Gregory ‘Pappy’ Boyington, a WWII US Marine Pilot, said combat “is hours and hours of boredom sprinkled with a few seconds of sheer terror”. He specifically meant combat flying but the principal applies to any combat. Crossfire concentrates on the terror and, being a game, glosses over the boredom. That means time in Crossfire is definitely not like in other games in which turns represent the passage of a specific number of minutes or hours. Most other games have turns where units take time to move into combat range but no combat. Crossfire gets to the meat of the combat issue quickly.
Scenes in a Movie
Where other rules give an effect like watching CCTV footage, Crossfire breaks the action into scenes as in a movie. According to its introduction, Crossfire is “a fast-paced simulation of shifting tactical initiative, where the action unfolds like a film highlighting the critical events of a battles”. The film-like effect reflects first hand accounts of small unit actions. One common thread of these narratives is that just about everyone in combat thinks time passes by much faster than it really does. Participants often describe feeling like hours had passed when in reality only a few minutes had gone by. Crossfire concentrates on these action packed events – the “brief moments of terror” mentioned above.
One of the implications of this is that Crossfire time is not linear. Because Crossfire runs on events rather than specific finite points in time, a lot can happen on the table without much time passing by, or time can pass by quickly (if you are using HTD’s Moving Clock rules) without many events.
Interpreting Non-linear Time
And just because you perform your actions in a particular sequence does not necessarily mean they have actually occurred in that sequence. And as with reminiscences of veterans accounts of the same event will vary. From the game perspective, any interpretation that makes sense is acceptable. Tim Marshall offered the following example:
Consider the following sequence of events, in a German/Soviet game, beginning with the Soviets with initiative:
1. Soviet T-34 moves forward, stopping near a woods feature.
2. Soviet infantry squad moves near the T-34 and is suppressed by reactive fire from a nearby building. Initiative passes.
3. German squads in building group fire at suppressed Soviet infantry causing another suppression and killing it.
4. Another German squad, armed with panzerfausts behind the building takes a number of move actions, moving around other woods features/buildings out of line of sight of the T-34 so no Soviet reactive fire can take place.
5. The PF squad moves into the woods feature beside the T-34 out of the forward arc of the T-34 which can’t see it and therefore cannot reactive fire (not sure if there are blind spots in AFVs in the vanilla rules or not).
6. PF squad destroys T-34.
Here’s one interpretation:
The T-34 accompanied by an infantry squad moves forward and grinds to a halt when fire from the building sends the infantry to the ground. While the infantry re being fired upon, that’s a signal for another German squad to move forward and manouvre to the flank of the T-34. Once the Soviet infantry has been wiped out, the German squad unlads a PF into the side of the T-34.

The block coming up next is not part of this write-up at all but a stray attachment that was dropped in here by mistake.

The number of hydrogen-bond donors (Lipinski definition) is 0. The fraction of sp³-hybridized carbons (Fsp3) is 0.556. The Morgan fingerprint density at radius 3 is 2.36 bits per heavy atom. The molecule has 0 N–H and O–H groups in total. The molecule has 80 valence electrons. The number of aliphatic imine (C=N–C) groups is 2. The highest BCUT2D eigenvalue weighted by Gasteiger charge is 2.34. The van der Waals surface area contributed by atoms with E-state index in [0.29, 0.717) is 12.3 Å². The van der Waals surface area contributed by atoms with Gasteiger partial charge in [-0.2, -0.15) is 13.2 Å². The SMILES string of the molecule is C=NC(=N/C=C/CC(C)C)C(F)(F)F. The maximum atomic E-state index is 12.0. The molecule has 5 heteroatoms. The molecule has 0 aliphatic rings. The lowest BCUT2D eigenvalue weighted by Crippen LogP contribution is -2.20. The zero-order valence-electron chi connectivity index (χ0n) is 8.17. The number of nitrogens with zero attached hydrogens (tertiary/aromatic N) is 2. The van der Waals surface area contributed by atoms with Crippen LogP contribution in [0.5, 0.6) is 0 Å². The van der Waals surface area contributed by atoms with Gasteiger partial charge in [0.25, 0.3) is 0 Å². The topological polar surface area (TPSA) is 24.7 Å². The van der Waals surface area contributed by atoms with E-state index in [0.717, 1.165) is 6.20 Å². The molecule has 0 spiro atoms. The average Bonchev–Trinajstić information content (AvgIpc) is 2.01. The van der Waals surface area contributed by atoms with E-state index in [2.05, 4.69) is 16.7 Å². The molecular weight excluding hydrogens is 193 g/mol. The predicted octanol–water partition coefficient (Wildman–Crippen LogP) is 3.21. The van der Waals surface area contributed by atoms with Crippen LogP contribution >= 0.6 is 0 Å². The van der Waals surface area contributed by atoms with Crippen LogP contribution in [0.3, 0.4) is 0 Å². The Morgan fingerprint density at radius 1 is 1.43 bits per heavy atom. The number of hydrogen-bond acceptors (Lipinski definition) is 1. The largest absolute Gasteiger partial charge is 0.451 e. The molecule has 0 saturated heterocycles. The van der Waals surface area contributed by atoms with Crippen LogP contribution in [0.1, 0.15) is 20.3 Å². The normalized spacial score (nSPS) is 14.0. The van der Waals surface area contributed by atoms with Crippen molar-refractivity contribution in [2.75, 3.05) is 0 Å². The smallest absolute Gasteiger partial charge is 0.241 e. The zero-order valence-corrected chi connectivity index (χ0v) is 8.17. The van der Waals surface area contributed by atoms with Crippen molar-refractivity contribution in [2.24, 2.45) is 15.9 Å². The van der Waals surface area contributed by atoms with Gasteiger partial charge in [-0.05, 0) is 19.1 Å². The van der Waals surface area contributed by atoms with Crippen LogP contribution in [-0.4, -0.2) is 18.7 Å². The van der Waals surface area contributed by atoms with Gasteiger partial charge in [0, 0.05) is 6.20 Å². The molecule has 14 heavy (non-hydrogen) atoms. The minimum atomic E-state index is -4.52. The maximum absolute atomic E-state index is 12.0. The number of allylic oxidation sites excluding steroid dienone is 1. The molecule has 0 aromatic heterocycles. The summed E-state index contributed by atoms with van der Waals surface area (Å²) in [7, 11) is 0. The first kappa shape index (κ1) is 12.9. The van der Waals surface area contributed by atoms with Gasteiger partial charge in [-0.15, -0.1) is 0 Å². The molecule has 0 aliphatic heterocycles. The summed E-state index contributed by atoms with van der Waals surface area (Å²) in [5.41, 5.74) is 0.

Here’s another perfectly valid interpretation:
The T-34 accompanied by an infantry squad moves forward and is destroyed by a PF armed German squad that made its way into the wood feature area while the Soviets moved forward. With their tank burning, the Soviet infantry are then pummeled and wiped out by the Germans in the building.
Finally, if you are using HTD’s Moving Clock rules, then don’t take time passing too literally. If you set the time increments to 15 minutes and the clock doesn’t move in the game, who’s to say that 14 minutes and 23 seconds didn’t pass.
Nikolas Lloyd has an example to illustrate this:
1. a platoon charges an MG.
2. The MG makes a reactive fire action and causes a suppression.Initiative switches.
3. The MG fires again and fails to suppress. Initiative switches.
4. The charging men rally, and continue the charge.
5. The MG fires again, but fails to suppress.
6. The platoon charges in, and fights a close combat, and somehow manages to lose. Initiative switches again.
That’s three switches of initiative. If a die roll at the end of an initiative says “move clock half hour forward”, then this series of actions could have taken between 90 and 120 minutes. On the other hand, it might be easier to imagine that the whole sequence was over in a few seconds. Between 2 and 3 there might not even be a pause. Perhaps a couple of men dived for cover, while others continued to run, and some men glanced at their leader for reassurance, saw that he was surging forward undaunted, and inspired by this, they carried on. Between 4 and 5, there might not even have been an interruption to a continuous stream of bullets, but perhaps a new belt was fed into the gun, taking a couple of seconds.
On the other hand, perhaps between 3 and 4, darkness fell, and the men spent the night within range of the enemy, too scared in the moonlight to move. The following day, the men had a second go.
I have heard tales of Russians being mown down by German MG fire during the day, then lying still until darkness, then standing up and charging anew.
See also some thoughts about how to represent Crossfire’s non-linear time scale including Hit the Dirt’s Moving Clock, an Analysis of the Moving Clock, and some variations Turns, Minutes, Clock ticks.